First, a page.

[rescue] Re: G5 case

Eric Dittman dittman at dittman.net
Tue Jun 24 22:46:23 CDT 2003

> > personally, they would all be collecting much dust
> > without the "userland from a few hundred different
> > sources" SGI freeware.
> That4s a bit different.  mkfs, your core utilities (such as ls, dd, and
> so on), your X11 distribution, and your core runtime libraries all come
> from SGI.  On Linux, the kernel team -only- works on the kernel.  The
> C runtime comes from GNU, the X11 distribution comes from XFree, the
> init system comes from I have no idea whom.

The init system comes from the GNU utils, like almost
all the other standard utilities.

> Even in the case of the BSDs, which use a lot of GNU software, the code
> is continually "BSDified" by the maintainer of whichever OS you're
> using.  OpenBSD, for example has made a lot of extensions to GCC to
> support their new "W^X" security model and other OS niftiness.

And RedHat "RedHatifies", SuSE "SuSEifies", Mandrake
"Mandrakeifies", and Debian just adds more stuff to
unstable.  There's no difference at all.

> Me, neither.  Note that I never said Linux doesn't work well.  It just
> isn't as polished and seamless as what I'm used to.  Using IRIX,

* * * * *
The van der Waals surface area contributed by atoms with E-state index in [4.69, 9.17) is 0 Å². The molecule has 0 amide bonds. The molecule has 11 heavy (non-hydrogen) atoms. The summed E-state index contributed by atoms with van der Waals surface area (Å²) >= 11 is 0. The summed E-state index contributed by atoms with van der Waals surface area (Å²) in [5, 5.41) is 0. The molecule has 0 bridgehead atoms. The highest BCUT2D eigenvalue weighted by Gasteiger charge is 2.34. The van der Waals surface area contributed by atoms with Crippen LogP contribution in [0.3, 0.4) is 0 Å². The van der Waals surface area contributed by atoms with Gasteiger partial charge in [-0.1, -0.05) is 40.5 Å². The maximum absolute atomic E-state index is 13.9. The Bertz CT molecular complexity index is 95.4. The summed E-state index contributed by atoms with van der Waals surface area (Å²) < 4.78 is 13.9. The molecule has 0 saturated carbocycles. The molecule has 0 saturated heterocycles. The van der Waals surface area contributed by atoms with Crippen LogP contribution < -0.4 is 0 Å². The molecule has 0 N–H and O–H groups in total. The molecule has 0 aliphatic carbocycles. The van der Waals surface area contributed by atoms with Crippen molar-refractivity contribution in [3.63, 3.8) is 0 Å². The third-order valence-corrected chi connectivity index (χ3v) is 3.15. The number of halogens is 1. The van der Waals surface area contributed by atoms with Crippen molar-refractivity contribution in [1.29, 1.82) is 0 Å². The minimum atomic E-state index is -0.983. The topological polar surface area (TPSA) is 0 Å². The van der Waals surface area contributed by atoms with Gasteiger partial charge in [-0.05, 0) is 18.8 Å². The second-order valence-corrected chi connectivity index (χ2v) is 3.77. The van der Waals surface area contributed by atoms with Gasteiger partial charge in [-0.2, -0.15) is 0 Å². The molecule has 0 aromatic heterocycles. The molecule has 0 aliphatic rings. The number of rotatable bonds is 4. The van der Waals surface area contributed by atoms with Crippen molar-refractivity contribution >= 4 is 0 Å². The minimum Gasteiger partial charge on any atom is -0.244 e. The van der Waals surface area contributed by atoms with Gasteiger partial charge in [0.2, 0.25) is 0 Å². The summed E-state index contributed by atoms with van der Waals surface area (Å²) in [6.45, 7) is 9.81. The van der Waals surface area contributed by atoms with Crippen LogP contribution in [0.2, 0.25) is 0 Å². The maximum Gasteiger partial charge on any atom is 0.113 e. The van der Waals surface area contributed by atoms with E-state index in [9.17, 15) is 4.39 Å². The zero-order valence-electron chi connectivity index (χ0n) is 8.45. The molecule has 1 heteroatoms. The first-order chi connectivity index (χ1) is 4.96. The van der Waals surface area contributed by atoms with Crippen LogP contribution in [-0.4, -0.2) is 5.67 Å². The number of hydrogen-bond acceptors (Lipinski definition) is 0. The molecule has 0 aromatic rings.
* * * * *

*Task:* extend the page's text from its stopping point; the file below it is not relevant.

> Solaris, or one of the BSDs is like reading a large tome written by one
> author.  Using a Linux distribution is like reading a collection of
> short stories; while the underlying theme may be the same, it's clearly
> not one contiguous work.

I find RedHat to be very polished and seamless.  It also
has a much better installation process compared to either
NetBSD or OpenBSD (I haven't looked at FreeBSD for a
while).  With RedHat I can fine tune what is installed
during the installation process if I want, or I can
select sets that have the commonly-used packages already
included.  With NetBSD and OpenBSD I got the feeling of
"PLOP!" as each set was installed.  After that, there
was a lot of going out and grabbing what I needed and
installing it, rather than getting the chance to specify
everything I wanted and then walking away and letting
the installer go with it.

In that sense RedHat felt much more integrated and
Eric Dittman
dittman at dittman.net

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